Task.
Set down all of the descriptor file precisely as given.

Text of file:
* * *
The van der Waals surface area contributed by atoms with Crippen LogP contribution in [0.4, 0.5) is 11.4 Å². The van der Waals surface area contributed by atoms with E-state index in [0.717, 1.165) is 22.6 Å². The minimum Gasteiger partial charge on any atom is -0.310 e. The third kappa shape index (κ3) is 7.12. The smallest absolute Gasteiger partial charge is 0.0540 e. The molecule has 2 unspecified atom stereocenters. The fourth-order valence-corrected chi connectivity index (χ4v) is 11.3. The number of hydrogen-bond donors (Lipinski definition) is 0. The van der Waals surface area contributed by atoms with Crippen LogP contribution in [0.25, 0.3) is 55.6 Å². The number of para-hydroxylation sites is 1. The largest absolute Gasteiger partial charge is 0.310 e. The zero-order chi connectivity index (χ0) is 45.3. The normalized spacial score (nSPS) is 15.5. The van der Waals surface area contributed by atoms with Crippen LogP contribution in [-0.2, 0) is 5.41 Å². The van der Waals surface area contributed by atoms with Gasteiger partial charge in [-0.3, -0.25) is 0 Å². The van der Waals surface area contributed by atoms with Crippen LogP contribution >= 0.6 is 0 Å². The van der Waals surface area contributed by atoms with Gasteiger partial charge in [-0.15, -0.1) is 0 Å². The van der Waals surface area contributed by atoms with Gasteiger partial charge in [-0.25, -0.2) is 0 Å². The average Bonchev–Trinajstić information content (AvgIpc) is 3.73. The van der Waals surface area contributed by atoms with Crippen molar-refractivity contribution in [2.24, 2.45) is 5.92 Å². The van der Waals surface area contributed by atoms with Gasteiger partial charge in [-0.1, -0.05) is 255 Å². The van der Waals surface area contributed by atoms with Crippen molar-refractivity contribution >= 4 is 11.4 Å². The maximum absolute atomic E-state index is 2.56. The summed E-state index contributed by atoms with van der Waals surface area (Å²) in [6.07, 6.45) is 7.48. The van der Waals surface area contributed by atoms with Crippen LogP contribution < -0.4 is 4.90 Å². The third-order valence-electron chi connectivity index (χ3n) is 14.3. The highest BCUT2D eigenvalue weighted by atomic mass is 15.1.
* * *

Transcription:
The van der Waals surface area contributed by atoms with Crippen LogP contribution in [0.4, 0.5) is 11.4 Å². The van der Waals surface area contributed by atoms with E-state index in [0.717, 1.165) is 22.6 Å². The minimum Gasteiger partial charge on any atom is -0.310 e. The third kappa shape index (κ3) is 7.12. The smallest absolute Gasteiger partial charge is 0.0540 e. The molecule has 2 unspecified atom stereocenters. The fourth-order valence-corrected chi connectivity index (χ4v) is 11.3. The number of hydrogen-bond donors (Lipinski definition) is 0. The van der Waals surface area contributed by atoms with Crippen LogP contribution in [0.25, 0.3) is 55.6 Å². The number of para-hydroxylation sites is 1. The largest absolute Gasteiger partial charge is 0.310 e. The zero-order chi connectivity index (χ0) is 45.3. The normalized spacial score (nSPS) is 15.5. The van der Waals surface area contributed by atoms with Crippen LogP contribution in [-0.2, 0) is 5.41 Å². The van der Waals surface area contributed by atoms with Gasteiger partial charge in [-0.3, -0.25) is 0 Å². The van der Waals surface area contributed by atoms with Crippen LogP contribution >= 0.6 is 0 Å². The van der Waals surface area contributed by atoms with Gasteiger partial charge in [-0.15, -0.1) is 0 Å². The van der Waals surface area contributed by atoms with Gasteiger partial charge in [-0.25, -0.2) is 0 Å². The average Bonchev–Trinajstić information content (AvgIpc) is 3.73. The van der Waals surface area contributed by atoms with Crippen molar-refractivity contribution in [2.24, 2.45) is 5.92 Å². The van der Waals surface area contributed by atoms with Gasteiger partial charge in [-0.1, -0.05) is 255 Å². The van der Waals surface area contributed by atoms with Crippen molar-refractivity contribution >= 4 is 11.4 Å². The maximum absolute atomic E-state index is 2.56. The summed E-state index contributed by atoms with van der Waals surface area (Å²) in [6.07, 6.45) is 7.48. The van der Waals surface area contributed by atoms with Crippen LogP contribution < -0.4 is 4.90 Å². The third-order valence-electron chi connectivity index (χ3n) is 14.3. The highest BCUT2D eigenvalue weighted by atomic mass is 15.1.